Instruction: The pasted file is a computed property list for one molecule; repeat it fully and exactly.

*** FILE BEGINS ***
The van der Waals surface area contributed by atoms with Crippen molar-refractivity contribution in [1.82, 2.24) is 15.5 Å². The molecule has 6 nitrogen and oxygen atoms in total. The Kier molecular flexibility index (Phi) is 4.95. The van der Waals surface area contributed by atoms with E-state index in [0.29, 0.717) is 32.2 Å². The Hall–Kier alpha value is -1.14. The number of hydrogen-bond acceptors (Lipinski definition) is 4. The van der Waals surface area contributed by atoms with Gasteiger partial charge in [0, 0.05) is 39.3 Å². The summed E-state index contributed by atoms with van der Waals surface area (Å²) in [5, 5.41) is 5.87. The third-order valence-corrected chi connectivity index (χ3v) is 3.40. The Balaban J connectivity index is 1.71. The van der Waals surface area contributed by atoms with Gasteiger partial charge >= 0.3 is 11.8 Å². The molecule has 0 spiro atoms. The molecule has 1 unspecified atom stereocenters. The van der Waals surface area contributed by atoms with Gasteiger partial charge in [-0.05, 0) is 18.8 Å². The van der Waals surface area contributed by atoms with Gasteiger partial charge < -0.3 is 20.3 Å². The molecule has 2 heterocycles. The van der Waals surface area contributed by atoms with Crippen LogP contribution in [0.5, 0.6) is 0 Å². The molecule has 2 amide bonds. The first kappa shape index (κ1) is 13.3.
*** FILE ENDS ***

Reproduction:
The van der Waals surface area contributed by atoms with Crippen molar-refractivity contribution in [1.82, 2.24) is 15.5 Å². The molecule has 6 nitrogen and oxygen atoms in total. The Kier molecular flexibility index (Phi) is 4.95. The van der Waals surface area contributed by atoms with E-state index in [0.29, 0.717) is 32.2 Å². The Hall–Kier alpha value is -1.14. The number of hydrogen-bond acceptors (Lipinski definition) is 4. The van der Waals surface area contributed by atoms with Gasteiger partial charge in [0, 0.05) is 39.3 Å². The summed E-state index contributed by atoms with van der Waals surface area (Å²) in [5, 5.41) is 5.87. The third-order valence-corrected chi connectivity index (χ3v) is 3.40. The Balaban J connectivity index is 1.71. The van der Waals surface area contributed by atoms with Gasteiger partial charge >= 0.3 is 11.8 Å². The molecule has 0 spiro atoms. The molecule has 1 unspecified atom stereocenters. The van der Waals surface area contributed by atoms with Gasteiger partial charge in [-0.05, 0) is 18.8 Å². The van der Waals surface area contributed by atoms with Gasteiger partial charge < -0.3 is 20.3 Å². The molecule has 2 heterocycles. The van der Waals surface area contributed by atoms with Crippen LogP contribution in [0.5, 0.6) is 0 Å². The molecule has 2 amide bonds. The first kappa shape index (κ1) is 13.3.